4. Prepare thoroughly

Setting up the new platform to be welcoming and intuitive will ease the transition. Make sure the experience is as close as possible to the previous one.

Consistent branding will make it feel familiar. Double-check all settings to avoid confusion and frustration.  Again, this is where being able to speak to someone on the platform or other community owners can be a huge help, just to make sure you've not missed anything.

Importing brand and user content covers more than threads and articles. You should replicate the discussion structures, whether that's tags and taxonomies or sub-groups.

Take a look at what you can export from your previous platform. This can sometimes be quite limited, either in format or how far back you can go. For example, if you're moving your community from a WhatsApp group, you can export the chat and associated media. You can then format this in to a resource for the new group, or use it to structure and "seed" initial conversations.

If you do import conversations or articles in to your new platform, make sure you credit the original poster, tagging them if possible. Yes, it's basic courtesy but it also makes those members feel like they belong and are important to the community and it sets your new community culture off on the right foot. Your community is built of individuals, and you recognise and value their contributions.

But this is also a chance to change things that weren't working. Go back to the research you did with your users and see what improvements your new platform will let you put in place. You don't have to bring everything with you at once.

You may even want to start by asking your community to volunteer if they'd like to be "pioneers" on your new platform and invite them in as a first wave who can then support other members.  

They can help you to iron out any teething problems, either with your new community or your communications. Make sure to recognise and thank the individuals who go this extra mile with you.

A smart move is to provide a transition guide that includes information on how to access their accounts. It can also point out where expected features are to reduce confusion.  

You could also create a temporary "help" section on the new and old community platforms. If you've created a sense of ownership among some of your members you may find that they'll help each other - which will strengthen your community further.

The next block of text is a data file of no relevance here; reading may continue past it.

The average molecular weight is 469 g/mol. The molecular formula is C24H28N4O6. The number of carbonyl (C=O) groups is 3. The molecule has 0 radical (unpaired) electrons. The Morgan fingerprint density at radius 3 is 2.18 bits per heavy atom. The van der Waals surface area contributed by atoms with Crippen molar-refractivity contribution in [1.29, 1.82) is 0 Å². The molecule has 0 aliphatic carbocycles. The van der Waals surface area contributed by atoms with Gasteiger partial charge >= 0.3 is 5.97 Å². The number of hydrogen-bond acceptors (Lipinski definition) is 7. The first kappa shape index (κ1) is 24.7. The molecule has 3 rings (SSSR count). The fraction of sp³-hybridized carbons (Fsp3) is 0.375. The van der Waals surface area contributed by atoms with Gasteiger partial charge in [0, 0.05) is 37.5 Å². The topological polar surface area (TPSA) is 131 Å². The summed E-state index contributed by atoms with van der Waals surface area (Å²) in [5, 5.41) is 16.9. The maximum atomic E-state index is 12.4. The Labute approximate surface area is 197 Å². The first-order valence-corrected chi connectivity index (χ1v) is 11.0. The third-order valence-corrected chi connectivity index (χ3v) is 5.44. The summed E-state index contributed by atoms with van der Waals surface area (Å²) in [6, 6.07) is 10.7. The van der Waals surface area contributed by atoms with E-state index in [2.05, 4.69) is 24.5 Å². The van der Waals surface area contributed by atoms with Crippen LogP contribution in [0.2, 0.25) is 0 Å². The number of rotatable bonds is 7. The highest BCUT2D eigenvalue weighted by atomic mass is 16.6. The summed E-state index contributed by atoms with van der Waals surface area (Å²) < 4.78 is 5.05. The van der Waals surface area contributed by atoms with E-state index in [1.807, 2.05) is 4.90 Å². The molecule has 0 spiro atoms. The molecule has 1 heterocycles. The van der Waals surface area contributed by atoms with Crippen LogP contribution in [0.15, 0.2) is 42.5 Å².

5. Promote widely

A successful migration is an opportunity for marketing your community. You should promote your refreshed space in as many places as possible.

This will help reach existing members who may not have been aware of the change. You can also balance out potential membership losses by drawing new people in.

Send posts out through your social media profiles. Point out the news in the next few organisational emails. Mail some branded merchandise to your power users and ask them to share photos on their social accounts.

You should also contact lapsed members to tell them of the new features available. If they lapsed due to perceived deficiencies in the previous experience, they might at least take a look at what’s now on offer.

If you made a list of the reasons why you've chosen your new platform, you'll be well placed to explain the benefits.

Speak to the team at your new community platform to see if they can support your promotion.  Offering to be a case study for the platform can also help you to recruit to your community. They may have a community directory, newsletter, or blog, or be prepared to mention and tag your community on their own social media.

6. Deliver value

Throughout all communications, you need to show what added value members will get from the update. What are the benefits? Is accessibility improved? Will the platform be faster?

Provide temporarily increased opportunities for interaction. There must be plenty of reasons to both visit and dive straight back into the community.

Organic engagement may dip for a while, so you’ll need to make sure it isn’t felt too keenly. You also want your members to develop a habit of checking back in to the new platform as quickly as possible.

If you can add unique or modern community features, even better. Launch a podcast or new content series. Run AMAs or live events.

If you feel it's appropriate this could be a good time to launch a challenge or even a competition or giveaway on the new platforms. From the earlier research, point out which requested improvements have been delivered - and ask for new ideas.

Sometimes it's easier for members to make suggestions when they can see the possibilities and they've seen that you deliver.